You’ve written across film, theatre and novels – what are the biggest differences in how you approach each form? And which is the most enjoyable to write?
“They’re all so different. I think I would honestly say I like theatre best. It’s the area I have worked in the least. Because I find it quite difficult to come up with something and get it produced. I love it because it’s a real writer’s medium, but it has actors and directors to add to what I do. That’s my favourite, though it’s probably my least successful.
I love novels because you can go inside people’s experiences in a way that you can’t in film. It’s the medium for understanding the psychology of people. I’ve loved writing novels. I’m not writing novels at present, because my novels have not been particularly successful.
So it’s back to screenplays for films. And I do love that. It just gives me constant joy. I’ve reached a point now where I do get asked to do a lot. So that’s wonderful. And I think I can do it well, which I like. I’m constantly learning. Every project that’s thrown at me is a whole new area of discovery for me. So I enjoy that very much as well.
And a novel takes me a year, whereas a screenplay takes me five or six weeks, the first draft at least. I’ll be on a project probably for two years overall.”
What movies and/or TV series have you enjoyed recently and why?
“Well, I’ll be very obvious here. I am a huge admirer of Succession. Then I always watch the very imaginative Sci-Fi series. A little while ago, there was a weird version of Watchmen done by Damon Lindelof, which I was incredibly impressed by. I liked Dune recently, even though it was a little bit slow.
I’m currently watching Foundation, which is a bit of a mess. I’m a great admirer of the books, but it’s all so ambitious and it looks so great. It’s a wonderful bit of design. As you can tell, I like films that play with ideas.
I also like films that are very successfully moving emotionally, but there are very few of them. Most of the so-called emotional films are fake, with unearned emotion.
What does the future of the industry look like to you? What is changing in film & TV and how is the industry reacting to it?
“I mean, the future is fantastic. It’s just terrific. The whole thing’s exploding. There’s so much demand. So many outlets wanting what they call ‘content’. That’s very, very exciting.
I mean, my time in it is probably passing. I’m 74 now and I can’t go on forever. Well, I will go on forever, but they’ll stop wanting what I do after a certain time.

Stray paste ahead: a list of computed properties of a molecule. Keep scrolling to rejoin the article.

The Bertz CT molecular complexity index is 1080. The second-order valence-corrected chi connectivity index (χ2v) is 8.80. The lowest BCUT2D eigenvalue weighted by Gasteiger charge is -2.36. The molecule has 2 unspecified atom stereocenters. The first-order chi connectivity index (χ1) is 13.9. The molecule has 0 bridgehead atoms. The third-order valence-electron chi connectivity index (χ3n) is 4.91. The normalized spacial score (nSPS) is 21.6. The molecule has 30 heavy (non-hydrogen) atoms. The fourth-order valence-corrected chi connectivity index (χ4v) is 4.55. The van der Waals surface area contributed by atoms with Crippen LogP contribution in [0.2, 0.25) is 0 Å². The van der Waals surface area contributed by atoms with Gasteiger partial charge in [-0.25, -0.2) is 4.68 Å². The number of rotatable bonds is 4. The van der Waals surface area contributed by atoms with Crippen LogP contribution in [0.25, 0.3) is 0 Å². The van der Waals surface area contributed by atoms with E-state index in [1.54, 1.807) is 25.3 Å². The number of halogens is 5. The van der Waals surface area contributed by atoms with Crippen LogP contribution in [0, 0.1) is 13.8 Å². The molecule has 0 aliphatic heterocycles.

I mean, the future is fantastic. It’s just terrific. The whole thing’s exploding. There’s so much demand.
How is it changing? The huge change obviously is the new respect given to long-form television, which I love and am wanting to move into and am making moves to do so. Because it seems to me I can bring together novel writing and screenwriting in one form.
I personally love something that goes on for a long time and is good enough. Usually, it fizzles out, I’m afraid they can’t sustain their plot or their characters. But sometimes they do and then it’s just so exciting.
How is the industry reacting to it? Well as we know, we have a crisis of crews of tech, which I’m very aware of. And I suppose because of the new demand, lots more people will be trained. I hope so. But also, what’s so exciting is there are so many young writer-directors being given a chance that it’s created a feeling that young writer-directors are hot. And that is simply brilliant.
Sex Education, Fleabag, I May Destroy You – all these really brilliant pieces of work, it’s just so exciting. So I think we’re in a golden age, I really do. I’m so pleased to have lived to see it and to be around to enjoy it. And I hope to contribute a little bit to it before I pop my clogs. So I’m very, very, very hopeful.”
- View all previous Insider Interviews, here.
- What did you think of this article? Share It, Like It, give it a rating, and let us know your thoughts in the comments box further down…
- Struggling with a script or book? Story analysis is what we do, all day, every day… check out our range of script coverage services for writers & filmmakers.
Get *ALL* our FREE Resources
Tackle the trickiest areas of screenwriting with our exclusive eBooks. Get all our FREE resources when you join 60,000 filmmakers on our mailing list!